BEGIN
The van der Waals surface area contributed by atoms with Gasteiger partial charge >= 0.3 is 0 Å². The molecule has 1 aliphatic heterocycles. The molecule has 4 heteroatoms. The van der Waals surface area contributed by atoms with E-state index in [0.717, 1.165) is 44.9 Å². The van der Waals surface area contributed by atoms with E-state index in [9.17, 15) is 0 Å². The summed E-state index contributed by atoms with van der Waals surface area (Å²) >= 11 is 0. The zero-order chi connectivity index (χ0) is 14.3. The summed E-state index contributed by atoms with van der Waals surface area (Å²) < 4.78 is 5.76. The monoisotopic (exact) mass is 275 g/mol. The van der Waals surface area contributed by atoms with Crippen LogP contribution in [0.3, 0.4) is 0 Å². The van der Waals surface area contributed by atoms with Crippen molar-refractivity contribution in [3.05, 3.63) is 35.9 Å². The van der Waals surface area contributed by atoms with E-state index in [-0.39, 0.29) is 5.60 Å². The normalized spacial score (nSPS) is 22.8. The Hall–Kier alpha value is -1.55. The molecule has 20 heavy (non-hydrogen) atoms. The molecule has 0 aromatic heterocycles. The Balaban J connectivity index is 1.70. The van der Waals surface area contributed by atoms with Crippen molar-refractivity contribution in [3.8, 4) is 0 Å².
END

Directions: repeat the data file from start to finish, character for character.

The van der Waals surface area contributed by atoms with Gasteiger partial charge >= 0.3 is 0 Å². The molecule has 1 aliphatic heterocycles. The molecule has 4 heteroatoms. The van der Waals surface area contributed by atoms with E-state index in [0.717, 1.165) is 44.9 Å². The van der Waals surface area contributed by atoms with E-state index in [9.17, 15) is 0 Å². The summed E-state index contributed by atoms with van der Waals surface area (Å²) >= 11 is 0. The zero-order chi connectivity index (χ0) is 14.3. The summed E-state index contributed by atoms with van der Waals surface area (Å²) < 4.78 is 5.76. The monoisotopic (exact) mass is 275 g/mol. The van der Waals surface area contributed by atoms with Crippen LogP contribution in [0.3, 0.4) is 0 Å². The van der Waals surface area contributed by atoms with Crippen molar-refractivity contribution in [3.05, 3.63) is 35.9 Å². The van der Waals surface area contributed by atoms with E-state index in [-0.39, 0.29) is 5.60 Å². The normalized spacial score (nSPS) is 22.8. The Hall–Kier alpha value is -1.55. The molecule has 20 heavy (non-hydrogen) atoms. The molecule has 0 aromatic heterocycles. The Balaban J connectivity index is 1.70. The van der Waals surface area contributed by atoms with Crippen molar-refractivity contribution in [3.8, 4) is 0 Å².